Name: Vlad Galu

Current position: Consulting CTO – 101 Ways & Consultant – Intuitus Advisory


Early after starting his career 20 years ago as a systems and network engineer, Vlad transitioned to software engineering and product development, calling all the stops on the way to CTO. He has built and led high performing product and technology organisations, building wide reaching services and products in content delivery (one of the first live video CDNs in the world), cybersecurity (a DDoS mitigation product for ISPs, carriers and data centers and an IoT digital identity platform), satellite telecoms (a satellite internet user terminal) and cloud computing and storage. More recently Vlad has been providing strategic and tactical advisory to publishing, proptech, fintech, legal tech, edtech, ecommerce and cybersecurity companies, helping them shape their product and technology strategy and organisations. 

Tell us about your life before leadership – what kind of roles and projects did you work on?

I have been writing software since middle school and have always had a keen interest in how the Internet worked. So I applied for my first job at a large ISP in 2000, as a systems and network engineer. Back then all systems were built in house, so writing software was part of the job. I was part of a fantastic team of engineers who covered everything from day to day network and systems maintanance to DevOps to building full blown services and portals supporting millions of subscribers to contributing to the Linux and BSD kernels. The inspiration and mentoring they provided shaped the three pillars of my career – end to end product development, high scalability and cybersecurity/privacy.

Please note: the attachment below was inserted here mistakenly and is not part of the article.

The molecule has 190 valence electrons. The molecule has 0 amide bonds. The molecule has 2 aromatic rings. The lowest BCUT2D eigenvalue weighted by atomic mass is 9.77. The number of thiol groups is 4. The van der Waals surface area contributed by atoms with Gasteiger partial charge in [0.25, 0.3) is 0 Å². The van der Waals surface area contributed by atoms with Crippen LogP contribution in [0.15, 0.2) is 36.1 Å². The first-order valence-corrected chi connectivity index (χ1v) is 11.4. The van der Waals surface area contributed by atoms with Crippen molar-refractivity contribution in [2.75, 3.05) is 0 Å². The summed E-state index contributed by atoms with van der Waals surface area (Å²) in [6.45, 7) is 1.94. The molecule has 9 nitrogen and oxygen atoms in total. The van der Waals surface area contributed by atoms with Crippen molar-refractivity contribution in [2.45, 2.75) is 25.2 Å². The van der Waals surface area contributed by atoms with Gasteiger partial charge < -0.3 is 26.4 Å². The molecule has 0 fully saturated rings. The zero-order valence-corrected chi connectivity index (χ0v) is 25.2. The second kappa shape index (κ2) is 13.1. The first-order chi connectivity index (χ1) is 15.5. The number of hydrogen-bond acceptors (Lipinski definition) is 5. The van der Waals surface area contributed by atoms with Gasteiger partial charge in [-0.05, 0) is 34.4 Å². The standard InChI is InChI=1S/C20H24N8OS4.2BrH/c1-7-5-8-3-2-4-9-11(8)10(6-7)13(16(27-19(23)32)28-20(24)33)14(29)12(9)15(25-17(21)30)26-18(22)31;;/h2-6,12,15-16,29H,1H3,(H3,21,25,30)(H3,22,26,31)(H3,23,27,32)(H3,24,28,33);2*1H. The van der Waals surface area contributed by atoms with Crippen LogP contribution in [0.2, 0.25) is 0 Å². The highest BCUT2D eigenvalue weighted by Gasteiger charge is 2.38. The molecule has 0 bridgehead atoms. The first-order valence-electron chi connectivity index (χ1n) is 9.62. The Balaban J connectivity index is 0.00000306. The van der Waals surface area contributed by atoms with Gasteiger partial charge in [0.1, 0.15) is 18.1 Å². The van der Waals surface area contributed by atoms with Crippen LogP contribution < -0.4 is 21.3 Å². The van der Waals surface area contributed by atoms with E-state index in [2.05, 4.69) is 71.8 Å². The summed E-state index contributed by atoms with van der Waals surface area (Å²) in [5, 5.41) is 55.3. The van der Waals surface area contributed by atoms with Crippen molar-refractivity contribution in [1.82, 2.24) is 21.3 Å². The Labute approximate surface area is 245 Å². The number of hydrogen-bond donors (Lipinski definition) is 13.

How did your first leadership position come about, and was it intentional on your part?

It was a natural transition from junior to senior to lead engineer that happened over a couple of years. As I gained more experience and solved increasingly complex problems I took ownership of larger parts of the system, as well as line management duties. My role and title changed, reflecting that evolution.

How did you manage the transition? What came easily / what was difficult?

As a technical lead and line manager, your focus widens from the initial technical direction to both that and the well being of the team. That means not only individual performance and relationships within the team, but also the performance, interactions and position of that team within the wider organisation. At first, letting go of some of the “what” and the “how” in favour of the “why” in order to provide a better interface between technology, product and business was somewhat difficult, but became more natural over the years.

What was your biggest failure in that first leadership role?